It’s inescapable: Tech tinges almost every aspect of life here.
The San Francisco Bay Area is consumed by — and consuming — tech at an insatiable rate. Apple, Google, Facebook, Yahoo, Twitter, Pinterest, Airbnb, Dropbox and countless start-ups rule the landscape, real-estate market, economy and mind set. Construction and/or expansion of tech facilities canvasses the city.
The total value of Bay-area tech companies worth more than $1 billion is over $3 trillion and growing, according to a recent report in The Economist.
This was underscored last week by Uber’s revised market valuation of $51 billion, making it the most valued tech start-up, eclipsing Facebook’s once-record march to that lofty figure. Apple isn’t about to be left out of the land rush: It’s renting more than 75,000 square feet of office space in the hip South of Market area in addition to constructing a new 2.8 million-square foot campus in Cupertino, Calif.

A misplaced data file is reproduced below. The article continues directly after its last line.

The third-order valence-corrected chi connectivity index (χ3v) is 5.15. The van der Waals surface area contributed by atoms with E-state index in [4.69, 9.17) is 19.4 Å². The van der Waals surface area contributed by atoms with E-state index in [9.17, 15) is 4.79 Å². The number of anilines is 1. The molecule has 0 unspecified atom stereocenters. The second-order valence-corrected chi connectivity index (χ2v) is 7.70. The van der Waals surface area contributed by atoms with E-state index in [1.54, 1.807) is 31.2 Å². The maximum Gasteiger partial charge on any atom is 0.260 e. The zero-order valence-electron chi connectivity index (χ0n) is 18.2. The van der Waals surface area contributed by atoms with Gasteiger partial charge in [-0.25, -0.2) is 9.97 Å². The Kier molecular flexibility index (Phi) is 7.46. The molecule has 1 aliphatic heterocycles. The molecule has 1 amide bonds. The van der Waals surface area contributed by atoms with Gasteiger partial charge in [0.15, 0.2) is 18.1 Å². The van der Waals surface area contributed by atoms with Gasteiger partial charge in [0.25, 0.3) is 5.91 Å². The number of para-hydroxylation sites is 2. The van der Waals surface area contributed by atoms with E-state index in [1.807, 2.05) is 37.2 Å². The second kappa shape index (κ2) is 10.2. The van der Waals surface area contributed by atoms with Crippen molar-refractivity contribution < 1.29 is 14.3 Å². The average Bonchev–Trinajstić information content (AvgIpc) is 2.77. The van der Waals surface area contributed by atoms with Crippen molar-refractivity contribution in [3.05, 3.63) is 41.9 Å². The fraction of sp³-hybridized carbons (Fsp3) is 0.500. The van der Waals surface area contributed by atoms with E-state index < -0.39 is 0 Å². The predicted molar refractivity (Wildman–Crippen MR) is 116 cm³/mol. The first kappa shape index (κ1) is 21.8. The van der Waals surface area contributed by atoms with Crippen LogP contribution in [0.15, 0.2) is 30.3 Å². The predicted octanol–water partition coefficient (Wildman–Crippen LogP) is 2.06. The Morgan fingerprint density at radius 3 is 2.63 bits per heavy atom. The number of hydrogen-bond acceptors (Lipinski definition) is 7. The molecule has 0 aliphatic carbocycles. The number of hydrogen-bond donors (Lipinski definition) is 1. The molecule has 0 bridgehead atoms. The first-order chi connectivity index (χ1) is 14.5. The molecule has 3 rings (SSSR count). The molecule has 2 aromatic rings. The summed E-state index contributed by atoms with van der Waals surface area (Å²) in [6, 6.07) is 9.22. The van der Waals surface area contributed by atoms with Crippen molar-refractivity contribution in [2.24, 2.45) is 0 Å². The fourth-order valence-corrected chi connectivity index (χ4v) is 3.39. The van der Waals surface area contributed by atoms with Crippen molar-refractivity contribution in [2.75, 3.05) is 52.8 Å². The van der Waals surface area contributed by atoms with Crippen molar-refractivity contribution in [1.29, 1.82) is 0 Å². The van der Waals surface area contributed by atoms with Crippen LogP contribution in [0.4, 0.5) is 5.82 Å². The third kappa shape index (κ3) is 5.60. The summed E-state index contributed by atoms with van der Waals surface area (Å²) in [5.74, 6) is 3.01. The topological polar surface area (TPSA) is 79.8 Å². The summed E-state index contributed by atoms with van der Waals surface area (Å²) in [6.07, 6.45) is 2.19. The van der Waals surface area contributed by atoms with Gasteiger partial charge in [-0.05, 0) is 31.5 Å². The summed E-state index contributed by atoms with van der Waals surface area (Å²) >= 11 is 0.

The Uber-ification of the region recalls previous industries that defined the City by the Bay. It started with the 1848-55 Gold Rush, evolved into a maritime trade center, morphed into a banking community, benefited from the dot-com boom, and now is the site of a migration of tech firms from the Peninsula and South Bay.
The latest iteration of San Francisco looks like it’s here to stay for a while, barring the “B” word (can you say bubble?). More on that later.
Until then, tech is here, there and everywhere in San Francisco. It defines and colors the region — from the ubiquitous display of smartphones and tech-themed billboards to rooftop parties and conferences.
For all intents and purposes, the Bay Area is as aligned with tech as the three other industry cities in the U.S. are to other sectors: New York to finance; Los Angeles to entertainment; and Washington, D.C., to politics.
Read more: USA TODAY San Francisco joins the nation’s industry towns